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What is the Parity Center? A Q&A with the Deputy Director

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This past year, CHIBE Associate Director Dr. Amol Navathe launched The Parity Center, an interdisciplinary team of experts working to catalyze reform in health care payment in a way that promotes equitable health care delivery and outcomes. The team is based in the Perelman School of Medicine at the University of Pennsylvania, and they collaborate with health insurers, health systems, physician practices and policymakers.

CHIBE spoke with Dr. Austin S. Kilaru, Assistant Professor of Emergency Medicine and Deputy Director of The Parity Center, to learn more.

What are the objectives of the Parity Center?

Over the past two decades, there has been tremendous innovation in health care payment. Yet only recently has it become clear that we must focus that innovation not only on improving value but also advancing health equity. The Parity Center has 2 main objectives:

  1. We seek to investigate — and expose — the root causes of how payment policies create structural barriers to achieving health equity.

  2. We also seek to evaluate the impact of payment reform on health disparities and use those insights to inform evidence-based policy design. A priority for our Center is to foster collaboration — both within our phenomenal team of investigators but also externally, with leaders and policymakers in the public and private sectors.

What is your team currently working on?

We are working on so many important and timely problems, including the brilliant work led by Associate Directors Drs. Eric Roberts, Paula Chatterjee, Kristin Linn, and Ravi Parikh as well as our collaborators including Dr. Joshua Liao.

A few highlights: We have support from Arnold Ventures to define the health care safety-net in the United States, which will allow policymakers to target interventions that better support physicians, hospitals, and other providers who disproportionately care for historically marginalized populations. Another set of projects focuses on risk adjustment — to both identify instances of algorithm unfairness (which lead to biased allocation of resources) and also to imagine new methods or risk adjustment that incorporate health-related social needs in addition to clinical factors. A final example is our ongoing work on episode-based payment models or bundled payments. We have been national leaders in evaluating these programs and recently hosted a webinar to discuss their future. More recently, this work has shifted to understanding the equity impacts of these models, including their potential to reduce or worsen disparities.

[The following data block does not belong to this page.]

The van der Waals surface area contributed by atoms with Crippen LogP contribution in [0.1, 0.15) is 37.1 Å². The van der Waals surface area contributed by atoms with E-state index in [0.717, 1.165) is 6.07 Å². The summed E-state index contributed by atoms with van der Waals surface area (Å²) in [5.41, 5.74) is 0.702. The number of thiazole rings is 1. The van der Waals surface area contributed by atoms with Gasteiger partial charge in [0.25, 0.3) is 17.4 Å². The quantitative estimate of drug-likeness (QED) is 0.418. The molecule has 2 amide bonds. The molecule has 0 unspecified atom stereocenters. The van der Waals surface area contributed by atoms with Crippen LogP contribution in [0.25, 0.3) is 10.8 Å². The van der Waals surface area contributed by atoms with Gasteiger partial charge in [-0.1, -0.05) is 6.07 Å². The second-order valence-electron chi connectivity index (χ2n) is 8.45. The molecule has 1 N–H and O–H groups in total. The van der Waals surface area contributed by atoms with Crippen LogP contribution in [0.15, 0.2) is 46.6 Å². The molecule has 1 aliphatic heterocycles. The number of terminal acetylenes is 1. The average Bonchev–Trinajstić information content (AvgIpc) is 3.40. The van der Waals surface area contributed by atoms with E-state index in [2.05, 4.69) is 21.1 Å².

What do you see as the most pressing problems in payment, and how do you hope to make an impact?

We believe that policies must be designed — or changed — using evidence that informs their impact on historically marginalized populations. There is real and meaningful momentum to improve the health care system using payment as the lever for change, ranging from new approaches to primary care reimbursement, Medicaid policy redesign, support for hospitals vulnerable to closure, and interventions to address health-related social needs. Yet, all these efforts need to be guided by data to be effective and also to avoid unintended consequences for the problems they hope to solve. We can make an impact by conducting rigorous research into these problems and bringing our findings directly to the leaders who are working on them.

What are some barriers to change in this area?

These problems are big problems, and therefore hard to change. And when new policies are proposed, they can advance quickly and without time for careful empirical work before they are implemented. That is why we hope to do foundational work that can be available to policymakers and health system leaders when they need it. But this is also why we hope to anticipate new problems, policies, and trends and start doing the work now, both to advocate for needed changes and also to guide how the changes should be made.

What else do you want people to know about the Parity Center?

We are truly grateful for support and collaboration with CHIBE as our new Center launches! We aspire to have the same scientific impact but also same tradition of education and mentorship as we continue to grow.

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